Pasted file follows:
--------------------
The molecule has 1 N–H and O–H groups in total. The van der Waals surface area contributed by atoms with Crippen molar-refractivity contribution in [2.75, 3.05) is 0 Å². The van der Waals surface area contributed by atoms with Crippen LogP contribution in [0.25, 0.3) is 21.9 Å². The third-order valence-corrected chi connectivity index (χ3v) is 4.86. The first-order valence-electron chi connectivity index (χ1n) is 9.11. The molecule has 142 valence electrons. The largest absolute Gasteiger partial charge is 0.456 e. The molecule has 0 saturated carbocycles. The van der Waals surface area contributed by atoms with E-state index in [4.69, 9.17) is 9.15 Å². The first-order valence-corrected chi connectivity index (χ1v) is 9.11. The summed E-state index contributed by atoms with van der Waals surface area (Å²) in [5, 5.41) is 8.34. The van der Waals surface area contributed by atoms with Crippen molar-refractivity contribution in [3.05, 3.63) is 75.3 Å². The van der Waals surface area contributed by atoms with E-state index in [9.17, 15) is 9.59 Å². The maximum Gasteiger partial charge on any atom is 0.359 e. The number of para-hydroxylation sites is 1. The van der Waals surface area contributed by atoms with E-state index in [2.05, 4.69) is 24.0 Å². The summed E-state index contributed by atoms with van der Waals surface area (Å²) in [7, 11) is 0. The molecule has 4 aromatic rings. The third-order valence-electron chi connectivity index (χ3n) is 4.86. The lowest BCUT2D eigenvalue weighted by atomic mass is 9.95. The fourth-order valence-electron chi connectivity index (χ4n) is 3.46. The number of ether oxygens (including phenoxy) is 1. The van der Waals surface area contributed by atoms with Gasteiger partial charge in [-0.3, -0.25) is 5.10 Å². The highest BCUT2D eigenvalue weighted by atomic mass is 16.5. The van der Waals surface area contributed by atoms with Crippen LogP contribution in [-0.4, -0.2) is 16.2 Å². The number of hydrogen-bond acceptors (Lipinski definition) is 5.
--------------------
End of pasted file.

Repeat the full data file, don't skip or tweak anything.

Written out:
The molecule has 1 N–H and O–H groups in total. The van der Waals surface area contributed by atoms with Crippen molar-refractivity contribution in [2.75, 3.05) is 0 Å². The van der Waals surface area contributed by atoms with Crippen LogP contribution in [0.25, 0.3) is 21.9 Å². The third-order valence-corrected chi connectivity index (χ3v) is 4.86. The first-order valence-electron chi connectivity index (χ1n) is 9.11. The molecule has 142 valence electrons. The largest absolute Gasteiger partial charge is 0.456 e. The molecule has 0 saturated carbocycles. The van der Waals surface area contributed by atoms with E-state index in [4.69, 9.17) is 9.15 Å². The first-order valence-corrected chi connectivity index (χ1v) is 9.11. The summed E-state index contributed by atoms with van der Waals surface area (Å²) in [5, 5.41) is 8.34. The van der Waals surface area contributed by atoms with Crippen molar-refractivity contribution in [3.05, 3.63) is 75.3 Å². The van der Waals surface area contributed by atoms with E-state index in [9.17, 15) is 9.59 Å². The maximum Gasteiger partial charge on any atom is 0.359 e. The number of para-hydroxylation sites is 1. The van der Waals surface area contributed by atoms with E-state index in [2.05, 4.69) is 24.0 Å². The summed E-state index contributed by atoms with van der Waals surface area (Å²) in [7, 11) is 0. The molecule has 4 aromatic rings. The third-order valence-electron chi connectivity index (χ3n) is 4.86. The lowest BCUT2D eigenvalue weighted by atomic mass is 9.95. The fourth-order valence-electron chi connectivity index (χ4n) is 3.46. The number of ether oxygens (including phenoxy) is 1. The van der Waals surface area contributed by atoms with Gasteiger partial charge in [-0.3, -0.25) is 5.10 Å². The highest BCUT2D eigenvalue weighted by atomic mass is 16.5. The van der Waals surface area contributed by atoms with Crippen LogP contribution in [-0.4, -0.2) is 16.2 Å². The number of hydrogen-bond acceptors (Lipinski definition) is 5.